‘Love thy motherland’ and the like

I took a break from the grueling studying to post this. In my breaks, I’ve been reading The River of Footsteps: Histories of Burma by Thant Myint-U. I’ll probably write up my reactions and thoughts on the book after I’ve finished reading it.

Anyway, the following is a small collection of messages (mostly from Flickr and one of my own) that are supposed to appeal to the masses in Burma.


“The Tatmadaw shall never betray national causes” billboard in Kentung, Shan State. Photo by immu.


“Love your motherland, respect the law” billboard in Nyaungshwe, Shan State. By michaelnewport.


“Tatmadaw and the people, cooperate, and crush all those harming the Union” banner in Mandalay. By me.


“People’s desire” billboard in Rangoon. By markku_a.


“People’s desire” billboard in Mandalay. By rmnl.

According to the government, the people’s desire(s) are:

  • Oppose those relying on external elements, acting as stooges, holding negative views
  • Oppose those trying to jeopardize stability of the State and progress of the nation
  • Oppose foreign nations interfering in internal affairs of the State.
  • Crush all internal and external destructive elements as the common enemy.

Or in Burmese (I think it only works with Myanmar1, MyMyanmar, and Padauk fonts),

အစုိးရရဲ့ပ္ရည္‌သူ့သဘောထား

  • ပ္ရည္‌ပအားကုိး ပုဆိန္‌ရုိး အဆုိးမ္ရင္‌ဝာဒီမ္ယားအား ဆန္‌့က္ယင္‌က္ရ။
  • နုိင္‌ငံတော္‌ တည္‌င္ရိမ္‌*အေးခ္ယမ္‌းရေးန္ဟင္‌့ နုိင္‌ငံတော္‌တုိးတက္‌ရေးကုိ န္ဟောင္‌့ယ္ဟက္‌ဖ္ယက္‌ဆီးသူမ္ယားအားဆန္‌့က္ယင္‌က္ရ။
  • နုိင္‌ငံတော္‌၏ ပ္ရည္‌တ္ဝင္‌းရေးကုိ ဝင္‌ရောက္‌စ္ဝက္‌ဖက္‌ န္ဟောင္‌့ယ္ဟက္‌သော ပ္ရည္‌ပနုိင္‌ငံမ္ယားအား ဆန္‌့က္ယင္‌က္ရ။
  • ပ္ရည္‌တ္ဝင္‌းပ္ရည္‌ပ အဖ္ယက္‌သမားမ္ယားအား ဘုံရန္‌သူအဖ္ရစ္‌ သတ္‌မ္ဟတ္‌ခ္ယေမ္ဟုန္‌းက္ရ။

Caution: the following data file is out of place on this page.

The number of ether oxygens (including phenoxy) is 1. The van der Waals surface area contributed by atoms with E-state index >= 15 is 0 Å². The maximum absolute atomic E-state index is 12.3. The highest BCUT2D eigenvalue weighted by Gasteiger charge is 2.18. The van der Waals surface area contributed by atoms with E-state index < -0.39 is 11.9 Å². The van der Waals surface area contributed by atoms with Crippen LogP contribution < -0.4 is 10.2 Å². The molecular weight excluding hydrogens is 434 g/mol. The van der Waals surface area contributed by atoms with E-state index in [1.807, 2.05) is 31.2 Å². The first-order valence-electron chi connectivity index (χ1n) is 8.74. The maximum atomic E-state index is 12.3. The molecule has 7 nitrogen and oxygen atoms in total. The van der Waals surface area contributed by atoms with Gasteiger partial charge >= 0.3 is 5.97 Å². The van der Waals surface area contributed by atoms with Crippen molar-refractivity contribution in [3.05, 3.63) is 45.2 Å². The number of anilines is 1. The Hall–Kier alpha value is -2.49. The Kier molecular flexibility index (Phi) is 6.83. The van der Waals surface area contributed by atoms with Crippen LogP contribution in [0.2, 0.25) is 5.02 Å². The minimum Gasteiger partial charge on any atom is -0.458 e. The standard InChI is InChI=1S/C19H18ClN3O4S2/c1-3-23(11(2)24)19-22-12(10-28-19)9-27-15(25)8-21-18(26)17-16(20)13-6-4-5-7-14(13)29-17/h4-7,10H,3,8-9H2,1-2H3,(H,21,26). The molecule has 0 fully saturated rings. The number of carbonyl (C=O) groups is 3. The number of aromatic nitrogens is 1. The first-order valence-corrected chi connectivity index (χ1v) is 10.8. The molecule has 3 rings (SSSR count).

*‘Nyein’ as in ‘calm’. For some reason, that word doesn’t appear correctly.

I’ve noticed how pervasive these “desire(s)” are in online and print publications in Burma. From what I’ve heard, not even an Internet chatroom can get away without posting the “objectives”, “desire(s)” and “national causes” of the country. No publication would be complete or legal without this stamp of approval (namely the dictates of the government).

What is really the point when ordinary Burmese overlook and habituate themselves to the blaring posters, banners, and notices? To reinforce the notion that the government is inescapable and omnipresent.

5 thoughts on “‘Love thy motherland’ and the like

  1. Editor says:

    I’m sure these signs also appear in Burmese, but it’s still interesting that some are only in English. Burmese is still the most common common language, is it not? How many people in Nyaungshwe or Kengtung do you think speak English well enough to read those signs the first time they see them?

    Of course, that’s probably a silly point – I imagine growing up with these ubiquitous signs means that they learn the English that’s on them quite well. But still, given that most English signs in other Asian countries are specifically for foreigners, I can’t help wondering if there is some similar intent behind the junta’s English signs as well.

  2. Micheal John says:

    I like the view of Burma (Myanmar) but I am afraid of them, how much they advertise on televison or newspaper. i know it real them the adverties. if people live in the town and city, they don’t know what going on for the people near the border.
    I wonder if they give people more opportunity to go and to word, and provide the job, help poor people, provide medical care.
    faithfully
    MJ

  3. Aung Kyaw says:

    Editor: That’s true; most locals wouldn’t know English. And besides, I think it’s the government’s dogmatic agenda of using the Burmese language as the “official” one in areas where Shan and other minority languages are used.

  4. Patricia C. says:

    I travelled to Burma in late 1999. I saw these messages displayed in various ways quite frequently & I felt that they were definitely targeted at visitors instead of citizens. The ruling government is chronically worried about foreigners entering the country, viewing the appalling neglect, witnessing examples of repression & perhaps developing ideas of “activisim” while in Burma. So, these messages are there for you to intimidate & warn you of the consequences if you do not behave during your stay. As an example: I flew from Yangon to Bagan on a Burmese airline….in the pocket of the seat in front of me was one of those typical airline magazines one always finds during a flight….Opening the magazine on the first page was a delightful full-page message from the junta letting you know that they will crush any opposition to them & welcome to their country.

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